"Lords of the Isles: From Viking Warlords to Clan Chiefs" by Timothy Venning is a superbly researched book that sets out a comprehensive and detailed account of a little-known area of Scottish history. Over the five hundred years from 1000 to 1500 the place we now call Scotland only slowly established its northern and western boundaries. At the start of the period much of the north and west of the mainland, and the northern and western isles and the Isle of Man, were all in the hands of the Norse and, to a greater or lesser degree, owed allegiance to the King of Norway. The result was a ragged, diffuse and constantly varying boundary between the areas under the effective influence of Scottish Monarchs based in Dunfermline or, later, Edinburgh, on the one hand, and the areas under effective influence of the Norse on the other.
This complex situation became still more complex with the arrival on the scene of a Norse/Gaelic line whose titles included Ri Innse Gall, or "Kings of the Isles" and who under Somerled became a "third force" in the long-standing conflict between the Kings of Scotland and the Kings of Norway over the ownership of the Hebrides. Somerled never achieved his full potential, and his descendents became, until the late 1400s, Lords of the Isles. They were also the founders of some of the best-known clans of the Highlands and Islands.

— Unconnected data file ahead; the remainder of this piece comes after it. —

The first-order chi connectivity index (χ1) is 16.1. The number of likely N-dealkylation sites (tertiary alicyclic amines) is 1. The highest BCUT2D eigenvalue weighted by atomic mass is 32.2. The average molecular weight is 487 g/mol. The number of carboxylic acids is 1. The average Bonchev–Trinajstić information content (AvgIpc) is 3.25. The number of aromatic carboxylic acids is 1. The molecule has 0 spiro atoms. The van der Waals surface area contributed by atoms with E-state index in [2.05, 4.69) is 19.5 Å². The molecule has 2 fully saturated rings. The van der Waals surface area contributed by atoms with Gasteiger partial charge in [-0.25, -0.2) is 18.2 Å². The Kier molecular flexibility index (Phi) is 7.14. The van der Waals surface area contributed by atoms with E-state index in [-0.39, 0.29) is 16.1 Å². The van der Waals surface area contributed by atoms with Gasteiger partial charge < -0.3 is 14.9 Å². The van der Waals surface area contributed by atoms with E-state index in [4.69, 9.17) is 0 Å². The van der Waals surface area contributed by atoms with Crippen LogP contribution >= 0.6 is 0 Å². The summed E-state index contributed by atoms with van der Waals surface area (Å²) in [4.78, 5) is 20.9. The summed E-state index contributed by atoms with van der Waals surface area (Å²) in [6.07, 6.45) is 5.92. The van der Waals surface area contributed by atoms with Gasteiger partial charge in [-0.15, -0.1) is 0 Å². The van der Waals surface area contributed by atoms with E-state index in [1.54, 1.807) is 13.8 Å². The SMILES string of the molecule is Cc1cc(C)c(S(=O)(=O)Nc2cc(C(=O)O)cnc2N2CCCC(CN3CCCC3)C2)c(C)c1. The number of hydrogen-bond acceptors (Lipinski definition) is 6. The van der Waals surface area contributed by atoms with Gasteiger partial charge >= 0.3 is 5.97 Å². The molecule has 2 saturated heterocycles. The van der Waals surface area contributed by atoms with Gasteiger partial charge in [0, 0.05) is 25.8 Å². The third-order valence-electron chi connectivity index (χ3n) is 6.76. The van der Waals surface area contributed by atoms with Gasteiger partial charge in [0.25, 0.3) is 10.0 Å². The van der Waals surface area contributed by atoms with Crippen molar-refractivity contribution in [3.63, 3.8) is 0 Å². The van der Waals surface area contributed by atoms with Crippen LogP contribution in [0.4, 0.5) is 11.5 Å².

Timothy Venning takes an approach that is organised by theme and era. We start with the "Rulers of Orkney and the Isles to 1066" before looking at Orkney from 1066 to 1471; at the Lords of the Isles until the time of Robert the Bruce; at the conflict between the MacDonalds and the Stewarts; at the Lords of Man until 1265; and then embark on a series of chapters about the clans of the north west and Hebrides. The result is a book that should be considered an important work of reference for anyone trying to get to grips with a complex area of history that often confounds expectations. It could have been made more approachable and accessible with rather shorter paragraphs throughout, but that doesn't detract from its value as a contribution to the understanding of its subject.